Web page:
Are forms of “giving-up-XYZ-for-Lent” the most pastorally astute habits for women schooled in self-emptying? What are the most apt Lenten practices for women who have already been habituated to submit? And for that matter how might men think about and practice Lent differently given the realities of women’s lives? In short, given the realities of women’s lives today what ought Lenten practices look like?
These questions came up for me early this morning, Ash Wednesday, as I watched this video posted on my Facebook page:
Would it be appropriate for me to recommend and discuss this video, this (clever/sexy) appeal for women’s equality, as Christians begin the work of following Jesus toward the cross? Would students and colleagues perceive it as a power-grab, as a wrong-headed suggestion that women should seek worldly gain rather than lose themselves in Jesus?
I was lecturing years ago on Thomas Aquinas’s understanding of virtue as the mean between two extremes, and on the various penitential practices for graced habituation. Some of the precious students looking back at me had told me during office hours that they were struggling with self-cutting and/or anorexia, and a few of them were also in abusive relationships with young men who were not only not worth these women’s beautiful time, but who also had no interest in truly loving these women in their gorgeous vulnerability.
I might have stuck my nose back into my notes, and plowed forward, but I just couldn’t. I stopped the planned lecture and improvised.
I suggested, totally off the cuff, that women who struggle with anorexia should eat chocolate covered strawberries every day of Lent. People laughed a bit, but I warmed to the idea. As a Lenten practice, in order to habituate toward the mean of temperance, some women, and perhaps some men too, might need to eat exactly what they fear, but should love, in order to open themselves to God’s blessing in their student kitchenettes.
I stopped there, but I probably should have continued. I should have talked to them about how ritually submitting to male authority was likely to keep them stuck with a mere mortal, rather than lead them to the Word made flesh. But, it was a beginning.
It was years later that one of these young women contacted me to tell me a story. Her senior pastor had opened his Lenten sermon series with a call to fast. He had recently read a book on discipline and holiness, or something along those lines, and had determined, evidently, that the entire congregation needed to take to heart the call to fast toward holiness.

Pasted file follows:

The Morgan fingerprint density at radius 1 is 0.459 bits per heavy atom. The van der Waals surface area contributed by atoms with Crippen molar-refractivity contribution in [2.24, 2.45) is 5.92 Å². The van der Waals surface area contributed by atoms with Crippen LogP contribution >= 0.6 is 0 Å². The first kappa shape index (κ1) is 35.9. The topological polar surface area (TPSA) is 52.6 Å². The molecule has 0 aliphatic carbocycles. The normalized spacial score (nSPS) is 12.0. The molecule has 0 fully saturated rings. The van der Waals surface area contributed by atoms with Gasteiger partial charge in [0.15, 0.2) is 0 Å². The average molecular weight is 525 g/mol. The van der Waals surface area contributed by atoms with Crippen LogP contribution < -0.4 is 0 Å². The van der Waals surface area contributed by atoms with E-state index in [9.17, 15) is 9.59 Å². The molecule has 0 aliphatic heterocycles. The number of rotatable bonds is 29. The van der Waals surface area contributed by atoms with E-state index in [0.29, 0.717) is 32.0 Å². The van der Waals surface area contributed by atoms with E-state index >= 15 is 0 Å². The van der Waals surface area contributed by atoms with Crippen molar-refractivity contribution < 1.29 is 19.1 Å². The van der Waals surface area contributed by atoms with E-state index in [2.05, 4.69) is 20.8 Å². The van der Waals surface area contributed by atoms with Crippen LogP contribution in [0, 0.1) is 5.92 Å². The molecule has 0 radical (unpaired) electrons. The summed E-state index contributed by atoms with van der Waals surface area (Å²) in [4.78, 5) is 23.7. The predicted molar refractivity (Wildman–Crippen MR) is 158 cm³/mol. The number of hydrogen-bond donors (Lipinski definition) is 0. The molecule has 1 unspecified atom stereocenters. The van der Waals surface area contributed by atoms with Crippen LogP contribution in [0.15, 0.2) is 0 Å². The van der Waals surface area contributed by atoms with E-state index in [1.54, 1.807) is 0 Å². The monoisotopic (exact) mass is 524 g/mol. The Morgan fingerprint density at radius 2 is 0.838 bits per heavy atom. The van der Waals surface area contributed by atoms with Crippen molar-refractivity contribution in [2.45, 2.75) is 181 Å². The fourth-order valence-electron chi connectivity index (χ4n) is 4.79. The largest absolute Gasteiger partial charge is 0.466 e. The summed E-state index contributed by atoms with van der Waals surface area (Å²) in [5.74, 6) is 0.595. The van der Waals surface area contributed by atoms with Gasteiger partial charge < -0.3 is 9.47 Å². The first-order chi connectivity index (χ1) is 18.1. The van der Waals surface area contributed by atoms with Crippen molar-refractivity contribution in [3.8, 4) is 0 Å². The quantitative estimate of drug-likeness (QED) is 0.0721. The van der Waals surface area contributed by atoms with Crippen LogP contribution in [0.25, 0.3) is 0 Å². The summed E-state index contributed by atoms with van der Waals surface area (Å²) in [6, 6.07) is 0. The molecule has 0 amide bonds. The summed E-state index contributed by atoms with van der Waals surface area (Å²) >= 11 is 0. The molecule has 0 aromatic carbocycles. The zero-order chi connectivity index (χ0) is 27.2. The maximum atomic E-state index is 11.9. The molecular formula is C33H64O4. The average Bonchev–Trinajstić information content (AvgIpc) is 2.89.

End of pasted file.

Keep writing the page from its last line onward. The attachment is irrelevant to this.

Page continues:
She wrote to me because she remembered that, during a follow-up conversation after my lecture on strawberries, I had suggested that she bake cookies for herself every day of Lent. I had recommended, evidently, that she treat herself to cookies as a Lenten practice. She further explained that this had been a time of healing for her, a time of unexpected grace, and that, in her own ministry, she was trying hard to discern how to attend to the different needs of the different people in her care.
Not everyone is in the same place. People are sinful in original ways. This certainly is an aspect of what the doctrine of “original sin” means. And so, to meet Jesus in grace during Lent will mean different practices for different people. And, in a deeply patriarchal world, wherein women are taught from their first year to bite their tongue and offer their food, it will take some truly wise and discerning pastors to determine how best to guide their parishioners through Lent.
Given how many evangelical pastors seem intent not to attend to and truly counter the habituation of worldly power, I am not terribly hopeful about how Lent is going down this year in many churches in the evangelical world.
Will pastors recommend to the men in their congregation that they wash all the dishes every day during Lent, even if this means that they will have to wake up a bit earlier and go to bed a bit later, perhaps even (shudder) without watching their favorite show on hulu?
Will they recommend that women in their congregation risk the appearance of sloth by taking a bubble bath rather than fast?
Will they call the silenced to speak, and tell the loud to shut their mouths? Will they risk offending, but talking about domestic violence from the pulpit?
I am going to try an annoying practice for Lent. Be prepared. I am going to say or post something feminist every day for Lent. I am going to risk appearing a bit more like stunning-007, even if it means I am mistaken for a worldly liberal or a white lady with a license to kill. I am going to note the grave discrepancies that the video names. I am going to remind colleagues that our refusal to name difference in social location has real consequences as our students leave here and pastor real people with real bodies.
And, may I suggest, dear brothers, that you consider, once a day during Lent, what it might look like to live into a savior who saves us inside of a female body? Might I suggest, dear brothers, that you risk walking, in drag, toward the Cross?
*Amy Laura Hall is Associate Professor of Christian Ethics at Duke University Divinity School. She is the author most recently of Conceiving Parenthood: American Protestantism and the Spirit of Reproduction. And besides all of this, she’s a fantastic colleague at Duke.